Daily report for 2 May 2017

12th Session of the UN Forum on Forests (UNFF12)

UNFF12 resumed on Tuesday, 2 May 2017, at UN Headquarters in New York. In the morning, delegates continued their discussions on the implementation of the UNSPF, undertaking a technical discussion and exchanging experiences during a panel on the contribution of forests to the achievement of SDG1 (No poverty).

In the afternoon, technical discussions continued with a panel discussion on the contribution of forests to the achievement of SDG5 (Gender equality).


TECHNICAL DISCUSSION AND EXCHANGE OF EXPERIENCES: Panel discussion on the contribution of forests to the achievement of SDG1: Wu Zhimin, UNFF12 Vice-Chair, introduced the panel discussion on the contribution of forests to the achievement of SDG1. Charles Barber, World Resources Institute (WRI), moderated the panel.

Uma Lele, independent scholar, in a keynote presentation, discussed the forest sector’s role in developing pathways out of poverty. She noted that the forest sector accounts for 25% of the income generated by rural communities living adjacent to forests. She reported that World Bank projections of zero poverty by 2030–for all regions except Africa–implies a need to expand strategies for poverty alleviation beyond food production systems, including forests. She noted, however, that poverty alleviation through the use of forestry goods and services can be impeded by, inter alia: distance of forests from markets; unstable forest land tenure; and inadequate rights for forest-dependent communities.

Gerhard Dieterle, Executive Director, International Tropical Timber Organization (ITTO), outlined five pathways out of poverty: productivity; rights; investment; markets; and ecosystems. He said that to ensure these, integrated approaches, innovative mechanisms and champions for the cause are needed. He highlighted the importance of engaging communities, stating “we need to listen to local people,” as forests are a complex “continuum in the life of rural people.” He also emphasized the need to: work across sectors; find innovative ways to bring finances to forestry, including using productive forests; and educate ministers of finance on forest-related benefits, which would join sectors and lead to transparency.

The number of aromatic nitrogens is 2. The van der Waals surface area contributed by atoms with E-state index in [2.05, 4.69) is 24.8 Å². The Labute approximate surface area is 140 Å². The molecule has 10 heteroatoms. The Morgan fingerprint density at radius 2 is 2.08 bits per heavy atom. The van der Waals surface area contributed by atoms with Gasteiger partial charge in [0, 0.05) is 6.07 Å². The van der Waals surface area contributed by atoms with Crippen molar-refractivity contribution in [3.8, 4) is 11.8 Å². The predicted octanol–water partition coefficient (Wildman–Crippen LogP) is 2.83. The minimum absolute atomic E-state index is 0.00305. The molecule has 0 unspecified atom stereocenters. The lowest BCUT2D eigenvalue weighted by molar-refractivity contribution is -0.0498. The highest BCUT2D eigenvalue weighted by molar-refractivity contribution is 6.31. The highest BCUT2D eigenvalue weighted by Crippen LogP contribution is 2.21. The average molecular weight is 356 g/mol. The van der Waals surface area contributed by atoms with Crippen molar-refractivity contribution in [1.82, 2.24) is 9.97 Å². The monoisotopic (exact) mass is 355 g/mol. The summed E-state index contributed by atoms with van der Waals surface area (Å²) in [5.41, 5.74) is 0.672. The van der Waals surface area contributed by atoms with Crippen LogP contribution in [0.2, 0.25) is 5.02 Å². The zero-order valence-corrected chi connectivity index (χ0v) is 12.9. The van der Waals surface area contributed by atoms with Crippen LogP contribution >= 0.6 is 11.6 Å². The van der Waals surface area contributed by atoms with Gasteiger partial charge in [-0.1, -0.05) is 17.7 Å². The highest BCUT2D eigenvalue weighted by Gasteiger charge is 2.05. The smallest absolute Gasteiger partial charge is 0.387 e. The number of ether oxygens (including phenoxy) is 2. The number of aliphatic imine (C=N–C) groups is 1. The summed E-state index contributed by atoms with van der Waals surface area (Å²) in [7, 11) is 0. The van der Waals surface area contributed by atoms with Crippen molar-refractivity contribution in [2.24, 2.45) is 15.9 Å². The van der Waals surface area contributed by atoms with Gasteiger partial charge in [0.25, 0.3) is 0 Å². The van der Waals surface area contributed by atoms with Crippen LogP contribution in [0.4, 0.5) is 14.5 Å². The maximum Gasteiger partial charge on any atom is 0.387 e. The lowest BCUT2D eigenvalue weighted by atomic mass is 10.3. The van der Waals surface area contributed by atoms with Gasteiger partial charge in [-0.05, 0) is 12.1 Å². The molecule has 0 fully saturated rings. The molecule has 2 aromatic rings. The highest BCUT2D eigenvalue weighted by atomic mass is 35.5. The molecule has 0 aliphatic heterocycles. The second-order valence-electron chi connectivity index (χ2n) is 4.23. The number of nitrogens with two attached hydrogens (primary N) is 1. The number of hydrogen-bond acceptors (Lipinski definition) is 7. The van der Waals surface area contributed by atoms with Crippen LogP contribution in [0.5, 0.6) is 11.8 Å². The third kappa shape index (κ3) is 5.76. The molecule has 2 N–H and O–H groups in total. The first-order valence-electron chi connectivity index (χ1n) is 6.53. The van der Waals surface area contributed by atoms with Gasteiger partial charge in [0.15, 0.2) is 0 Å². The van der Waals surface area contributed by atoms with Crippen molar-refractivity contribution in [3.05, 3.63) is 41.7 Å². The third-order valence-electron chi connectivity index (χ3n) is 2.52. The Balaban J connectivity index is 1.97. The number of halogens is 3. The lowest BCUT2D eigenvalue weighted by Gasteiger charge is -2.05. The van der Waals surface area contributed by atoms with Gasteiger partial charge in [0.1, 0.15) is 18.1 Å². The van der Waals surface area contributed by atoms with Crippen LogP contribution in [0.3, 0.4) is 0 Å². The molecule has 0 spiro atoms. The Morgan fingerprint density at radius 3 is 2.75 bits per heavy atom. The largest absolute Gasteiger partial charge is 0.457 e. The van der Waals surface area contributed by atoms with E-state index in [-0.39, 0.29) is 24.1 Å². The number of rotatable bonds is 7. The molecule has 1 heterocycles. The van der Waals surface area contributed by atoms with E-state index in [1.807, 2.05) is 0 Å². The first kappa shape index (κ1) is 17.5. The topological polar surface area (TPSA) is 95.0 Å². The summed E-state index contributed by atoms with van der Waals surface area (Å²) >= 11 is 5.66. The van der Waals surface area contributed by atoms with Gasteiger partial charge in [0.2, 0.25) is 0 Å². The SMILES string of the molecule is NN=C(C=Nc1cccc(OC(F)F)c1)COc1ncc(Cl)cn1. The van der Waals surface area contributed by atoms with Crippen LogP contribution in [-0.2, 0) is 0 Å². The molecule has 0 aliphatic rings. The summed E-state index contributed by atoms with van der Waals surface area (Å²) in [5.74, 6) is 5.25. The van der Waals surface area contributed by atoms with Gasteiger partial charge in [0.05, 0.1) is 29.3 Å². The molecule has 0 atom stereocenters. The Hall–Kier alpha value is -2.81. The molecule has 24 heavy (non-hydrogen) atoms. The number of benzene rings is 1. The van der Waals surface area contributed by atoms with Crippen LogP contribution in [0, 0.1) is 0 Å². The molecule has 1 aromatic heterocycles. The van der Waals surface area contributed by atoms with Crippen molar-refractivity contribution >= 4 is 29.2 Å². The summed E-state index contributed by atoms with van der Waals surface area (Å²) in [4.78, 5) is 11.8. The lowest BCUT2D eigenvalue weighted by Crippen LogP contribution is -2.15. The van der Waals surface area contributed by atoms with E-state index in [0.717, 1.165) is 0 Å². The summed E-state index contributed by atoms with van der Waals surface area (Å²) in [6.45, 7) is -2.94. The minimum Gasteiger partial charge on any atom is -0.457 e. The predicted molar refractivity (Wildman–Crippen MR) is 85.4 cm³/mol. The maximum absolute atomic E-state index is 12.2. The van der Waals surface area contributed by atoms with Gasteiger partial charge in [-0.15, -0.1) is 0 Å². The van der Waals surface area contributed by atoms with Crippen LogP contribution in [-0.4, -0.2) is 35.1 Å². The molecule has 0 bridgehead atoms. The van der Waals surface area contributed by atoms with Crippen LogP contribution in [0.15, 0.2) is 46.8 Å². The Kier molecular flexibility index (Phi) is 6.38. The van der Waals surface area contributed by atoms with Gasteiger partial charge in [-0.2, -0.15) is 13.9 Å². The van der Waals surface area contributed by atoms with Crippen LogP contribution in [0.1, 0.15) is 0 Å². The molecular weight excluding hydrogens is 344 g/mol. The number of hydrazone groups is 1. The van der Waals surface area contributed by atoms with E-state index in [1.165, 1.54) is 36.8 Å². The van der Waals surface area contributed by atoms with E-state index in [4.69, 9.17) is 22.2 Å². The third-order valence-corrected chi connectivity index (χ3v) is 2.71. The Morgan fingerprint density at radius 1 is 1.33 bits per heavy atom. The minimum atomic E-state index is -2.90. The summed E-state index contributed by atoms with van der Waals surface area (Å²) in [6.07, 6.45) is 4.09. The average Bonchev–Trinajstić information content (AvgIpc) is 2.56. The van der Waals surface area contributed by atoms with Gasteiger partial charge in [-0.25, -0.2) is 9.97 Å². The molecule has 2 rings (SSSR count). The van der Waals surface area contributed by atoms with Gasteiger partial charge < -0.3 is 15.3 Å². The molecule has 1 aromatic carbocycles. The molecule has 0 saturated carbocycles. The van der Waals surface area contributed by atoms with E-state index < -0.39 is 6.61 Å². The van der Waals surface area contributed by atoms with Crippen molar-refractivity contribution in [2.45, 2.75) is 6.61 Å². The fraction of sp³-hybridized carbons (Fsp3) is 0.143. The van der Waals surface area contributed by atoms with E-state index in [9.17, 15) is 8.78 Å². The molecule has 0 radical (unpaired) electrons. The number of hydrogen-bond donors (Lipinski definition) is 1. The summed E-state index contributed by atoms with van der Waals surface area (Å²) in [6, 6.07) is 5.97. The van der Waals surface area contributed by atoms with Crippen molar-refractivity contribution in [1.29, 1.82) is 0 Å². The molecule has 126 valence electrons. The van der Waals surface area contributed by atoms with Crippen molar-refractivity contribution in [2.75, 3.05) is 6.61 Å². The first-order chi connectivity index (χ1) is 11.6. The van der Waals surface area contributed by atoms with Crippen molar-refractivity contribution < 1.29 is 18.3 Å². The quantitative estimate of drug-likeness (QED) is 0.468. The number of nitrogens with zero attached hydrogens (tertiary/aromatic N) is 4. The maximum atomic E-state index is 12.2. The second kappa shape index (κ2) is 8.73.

Godwin Kowero, Africa Forest Forum (AFF), outlined research demonstrating how forests can contribute to health, clean water, food, shelter, employment and energy, but pointed out that research rarely shows how such goods and services can lift people out of poverty permanently. He noted that a vibrant forest sector contributes to the growth of local markets, and added that there is a need to strengthen policies addressing the nexus between land-based activities and poverty eradication.

Frances Seymour, Center for Global Development, presented on “Forests: a pathway out of poverty or roadblock to immiseration?” She argued that: turning forests into reliable income streams at scale has proven challenging; the loss of forest services and products presents “very real pathways into poverty” and makes households worse-off; deforestation and climate change constitute a viscous cycle and damaging feedback system, which exacerbates poverty; and policies in industrialized countries have an important role to play, including by driving forest-carbon markets.

During discussions, CHILE noted the need for: public-private partnerships; strengthening of small and medium-sized enterprises (SMEs) in forest sectors; and the promotion of livelihoods of forest-dependent people through access to funding and markets. CHINA shared his country’s experience in forest-based income generating projects supported through direct funding, loans, subsidies and technical assistance.

The EU emphasized the need to strengthen dialogue between forestry, agriculture, fisheries and other sectors in order to alleviate poverty. She stressed the need to address inequalities and ensure access to sufficient resources, technology transfer and called for new models that allow communities to work together.